A **amortization schedule** is a table or chart showing each payment on an amortizing loan,
including how much of each payment is interest and the amount going towards the principal balance. Thankfully, there are
many freely available websites and calculators that create amortization schedules automatically. The downside to this is
people are less informed on the mathematical calculations involved in creating the schedule. We provide the step-by-step calculations
below for a simple fixed-rate mortgage.

Let's say you are purchasing a new home for $280,000 with a $30,000 down payment. Your bank agrees to provide you with a $250,000 mortgage at a fixed interest rate of 5% for 30 years. What is your monthly payment? How much money are you paying towards interest and principal each month? Let's find out.

In this example, you have to make one payment per month for 30 years. This means you will make 360 payments over the course of the mortgage (12 x 30 = 360).

If there were no interest rate, determining your monthly payment would be simple: divide the loan amount by the number of payments ($250,000 / 360 = $694.44). Obviously though the lender has to make money so the mortgage comes with a 5% interest rate.

It is important to note the 5% is an **annual** interest rate. Since all the following calculations are based on
a monthly payment schedule, the annual rate needs to be converted to a monthly rate. The monthly interest rate would be
0.416% (5% / 12 = 0.416%).

Determining the monthly payment to account for interest requires a complicated formula shown below.

**A** is the monthly payment, **P** is the loan's initial amount,
**i** is the monthly interest rate, and **n** is the total number of payments.

Using our numbers (P = 250,000, i = 0.416% (i.e. 0.00416), n = 360), the formula yields a monthly payment of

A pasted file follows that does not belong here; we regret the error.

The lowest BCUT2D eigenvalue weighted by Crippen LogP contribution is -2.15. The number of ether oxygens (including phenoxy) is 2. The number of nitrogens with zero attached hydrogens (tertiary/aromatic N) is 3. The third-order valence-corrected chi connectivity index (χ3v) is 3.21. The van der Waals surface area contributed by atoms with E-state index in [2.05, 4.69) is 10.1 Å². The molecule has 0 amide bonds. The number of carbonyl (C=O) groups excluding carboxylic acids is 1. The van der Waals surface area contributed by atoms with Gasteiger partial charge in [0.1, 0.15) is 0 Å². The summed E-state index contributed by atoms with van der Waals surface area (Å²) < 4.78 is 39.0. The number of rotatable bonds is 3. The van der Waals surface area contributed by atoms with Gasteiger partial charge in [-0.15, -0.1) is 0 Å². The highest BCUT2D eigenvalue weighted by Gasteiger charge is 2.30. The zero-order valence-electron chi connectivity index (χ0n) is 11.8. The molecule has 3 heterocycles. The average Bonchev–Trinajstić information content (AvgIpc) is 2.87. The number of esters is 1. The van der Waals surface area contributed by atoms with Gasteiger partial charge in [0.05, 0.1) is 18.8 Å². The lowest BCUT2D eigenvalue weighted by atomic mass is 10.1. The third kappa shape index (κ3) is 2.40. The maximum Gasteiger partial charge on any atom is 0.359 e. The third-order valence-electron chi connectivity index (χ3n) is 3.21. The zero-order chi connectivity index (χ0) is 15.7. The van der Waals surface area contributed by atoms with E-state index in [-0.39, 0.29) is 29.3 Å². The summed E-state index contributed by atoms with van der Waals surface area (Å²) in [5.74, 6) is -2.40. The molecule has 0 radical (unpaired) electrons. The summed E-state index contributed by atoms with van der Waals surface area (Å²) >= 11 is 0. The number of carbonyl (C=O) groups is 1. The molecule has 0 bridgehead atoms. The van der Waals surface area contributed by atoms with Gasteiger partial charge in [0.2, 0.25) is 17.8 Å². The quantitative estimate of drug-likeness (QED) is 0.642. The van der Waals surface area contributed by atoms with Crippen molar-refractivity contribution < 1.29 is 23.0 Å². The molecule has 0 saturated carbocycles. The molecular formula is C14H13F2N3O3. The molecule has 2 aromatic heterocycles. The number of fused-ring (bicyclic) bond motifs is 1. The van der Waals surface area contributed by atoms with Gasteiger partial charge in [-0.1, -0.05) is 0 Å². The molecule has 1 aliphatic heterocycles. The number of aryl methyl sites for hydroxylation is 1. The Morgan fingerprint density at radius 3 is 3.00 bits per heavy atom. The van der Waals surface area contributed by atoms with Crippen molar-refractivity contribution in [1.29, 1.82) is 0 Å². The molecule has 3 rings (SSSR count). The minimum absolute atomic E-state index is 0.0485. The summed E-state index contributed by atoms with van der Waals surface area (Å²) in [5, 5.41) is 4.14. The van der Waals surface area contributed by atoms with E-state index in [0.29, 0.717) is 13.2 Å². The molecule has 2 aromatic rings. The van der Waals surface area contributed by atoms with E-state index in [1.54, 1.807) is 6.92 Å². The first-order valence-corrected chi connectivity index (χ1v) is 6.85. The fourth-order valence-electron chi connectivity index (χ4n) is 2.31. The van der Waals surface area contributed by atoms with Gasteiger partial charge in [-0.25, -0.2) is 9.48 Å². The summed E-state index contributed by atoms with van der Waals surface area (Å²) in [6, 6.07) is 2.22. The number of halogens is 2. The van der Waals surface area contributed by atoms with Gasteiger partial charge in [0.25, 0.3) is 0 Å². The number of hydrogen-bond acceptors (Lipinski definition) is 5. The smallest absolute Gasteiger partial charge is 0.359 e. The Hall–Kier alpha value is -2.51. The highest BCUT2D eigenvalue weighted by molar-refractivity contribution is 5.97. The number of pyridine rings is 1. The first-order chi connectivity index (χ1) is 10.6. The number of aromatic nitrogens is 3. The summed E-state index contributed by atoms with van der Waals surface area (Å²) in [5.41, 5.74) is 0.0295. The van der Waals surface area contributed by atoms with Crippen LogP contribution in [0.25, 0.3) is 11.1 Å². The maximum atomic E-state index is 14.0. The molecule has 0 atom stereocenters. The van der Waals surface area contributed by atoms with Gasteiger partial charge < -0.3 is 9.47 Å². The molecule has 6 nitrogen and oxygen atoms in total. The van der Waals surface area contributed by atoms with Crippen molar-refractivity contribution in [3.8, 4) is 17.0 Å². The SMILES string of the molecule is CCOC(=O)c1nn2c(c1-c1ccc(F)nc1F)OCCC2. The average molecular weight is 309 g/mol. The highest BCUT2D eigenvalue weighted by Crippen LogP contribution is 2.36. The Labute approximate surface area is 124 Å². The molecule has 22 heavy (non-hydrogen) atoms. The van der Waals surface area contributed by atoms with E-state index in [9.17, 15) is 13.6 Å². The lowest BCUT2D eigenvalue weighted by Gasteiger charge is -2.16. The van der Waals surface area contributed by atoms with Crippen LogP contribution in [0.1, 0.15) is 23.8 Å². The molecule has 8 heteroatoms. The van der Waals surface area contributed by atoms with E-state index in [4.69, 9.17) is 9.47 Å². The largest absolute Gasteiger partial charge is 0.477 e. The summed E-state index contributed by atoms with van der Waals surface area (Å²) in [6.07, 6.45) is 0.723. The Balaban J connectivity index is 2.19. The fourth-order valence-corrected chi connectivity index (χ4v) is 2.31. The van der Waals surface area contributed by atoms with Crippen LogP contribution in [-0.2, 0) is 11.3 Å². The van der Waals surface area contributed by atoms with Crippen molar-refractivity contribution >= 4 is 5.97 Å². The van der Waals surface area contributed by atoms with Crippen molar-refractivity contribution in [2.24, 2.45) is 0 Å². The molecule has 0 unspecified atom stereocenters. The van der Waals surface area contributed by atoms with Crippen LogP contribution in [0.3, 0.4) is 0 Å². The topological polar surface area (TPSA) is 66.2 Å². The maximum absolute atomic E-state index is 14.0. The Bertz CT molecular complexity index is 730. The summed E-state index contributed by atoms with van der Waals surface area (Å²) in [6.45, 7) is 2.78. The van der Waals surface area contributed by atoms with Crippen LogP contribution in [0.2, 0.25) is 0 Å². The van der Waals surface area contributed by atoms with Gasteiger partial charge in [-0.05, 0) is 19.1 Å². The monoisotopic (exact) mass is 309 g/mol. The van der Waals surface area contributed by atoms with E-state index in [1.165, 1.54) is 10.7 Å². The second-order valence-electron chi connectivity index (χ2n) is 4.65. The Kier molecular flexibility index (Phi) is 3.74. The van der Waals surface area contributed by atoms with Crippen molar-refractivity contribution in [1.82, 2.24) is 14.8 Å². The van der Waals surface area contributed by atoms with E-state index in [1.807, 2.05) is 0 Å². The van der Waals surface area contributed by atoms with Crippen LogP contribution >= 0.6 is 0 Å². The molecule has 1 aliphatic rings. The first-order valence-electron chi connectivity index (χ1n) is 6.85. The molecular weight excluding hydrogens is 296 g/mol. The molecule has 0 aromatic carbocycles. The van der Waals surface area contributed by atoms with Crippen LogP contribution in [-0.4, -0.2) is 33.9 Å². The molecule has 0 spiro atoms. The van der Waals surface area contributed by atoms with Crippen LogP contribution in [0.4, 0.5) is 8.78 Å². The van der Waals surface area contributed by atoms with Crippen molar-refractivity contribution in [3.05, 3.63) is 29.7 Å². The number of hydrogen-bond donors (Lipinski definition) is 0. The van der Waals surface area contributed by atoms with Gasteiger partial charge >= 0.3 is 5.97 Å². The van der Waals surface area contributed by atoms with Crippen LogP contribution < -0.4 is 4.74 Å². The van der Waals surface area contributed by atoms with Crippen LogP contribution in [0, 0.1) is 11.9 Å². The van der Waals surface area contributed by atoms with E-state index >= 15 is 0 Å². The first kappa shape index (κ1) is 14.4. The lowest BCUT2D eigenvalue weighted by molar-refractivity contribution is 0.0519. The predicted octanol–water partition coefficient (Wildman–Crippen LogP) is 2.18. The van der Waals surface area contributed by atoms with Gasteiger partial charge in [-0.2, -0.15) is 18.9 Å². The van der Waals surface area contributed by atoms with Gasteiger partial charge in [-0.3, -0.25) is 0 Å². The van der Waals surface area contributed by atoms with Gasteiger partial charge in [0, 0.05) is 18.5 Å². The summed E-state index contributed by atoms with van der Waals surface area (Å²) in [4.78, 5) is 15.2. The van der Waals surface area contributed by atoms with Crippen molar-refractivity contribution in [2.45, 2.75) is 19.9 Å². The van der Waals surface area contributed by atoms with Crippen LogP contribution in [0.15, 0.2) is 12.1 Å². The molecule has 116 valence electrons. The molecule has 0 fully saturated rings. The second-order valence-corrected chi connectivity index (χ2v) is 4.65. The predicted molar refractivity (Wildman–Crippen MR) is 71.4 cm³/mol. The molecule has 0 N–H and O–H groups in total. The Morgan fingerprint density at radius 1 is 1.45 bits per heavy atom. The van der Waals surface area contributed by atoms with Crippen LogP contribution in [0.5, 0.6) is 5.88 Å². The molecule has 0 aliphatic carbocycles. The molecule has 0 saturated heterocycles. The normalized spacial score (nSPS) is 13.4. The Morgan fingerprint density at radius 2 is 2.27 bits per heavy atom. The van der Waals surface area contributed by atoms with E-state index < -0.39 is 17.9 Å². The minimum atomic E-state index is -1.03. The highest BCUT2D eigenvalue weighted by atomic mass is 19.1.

**$1,342.05**.

We can now calculate the total cost of the loan since you will make 360 payments of $1,342.05. The total cost is
approximately **$483,139** (actually $483,139.46 if you don't round the monthly payment to two decimals).
Subtracting away the original loan amount ($250,000) leaves us with the amount of interest: approximately
**$233,139**. So even though the interest rate is only 5%, you almost pay as much in interest as the purchase
price!

Even though the monthly payment is fixed, the amount of money paid to interest varies each month. The remaining amount is used to pay off the loan itself. The complicated formula above ensures that after 360 payments, the mortgage balance will be $0.

For the first payment, we already know the total amount is $1,342.05. To determine how much of that goes toward interest, we multiply the remaining balance ($250,000) by the monthly interest rate: 250,000 x 0.416% = $1,041.67. The rest goes toward the mortgage balance ($1,342.05 - $1,041.67 = $300.39). So after the first payment, the remaining amount on the mortgage is $249,699.61 ($250,000 - $300.39 = $249,699.61).

The second payment's breakdown is similar except the mortgage balance has decreased. So the portion of the payment going toward interest is now slightly less: $1,040.42 ($249,699.61 * 0.416% = $1,040.42).

This process of calculating interest based on the remaining balance continues until the mortgage is paid off. So each month the amount of interest declines and the amount going to paying off the loan increases. After 360 payments, the mortgage is fully paid off.

It is important to note that our calculations do not include any additional costs such as closing costs, property taxes, or mortgage insurance.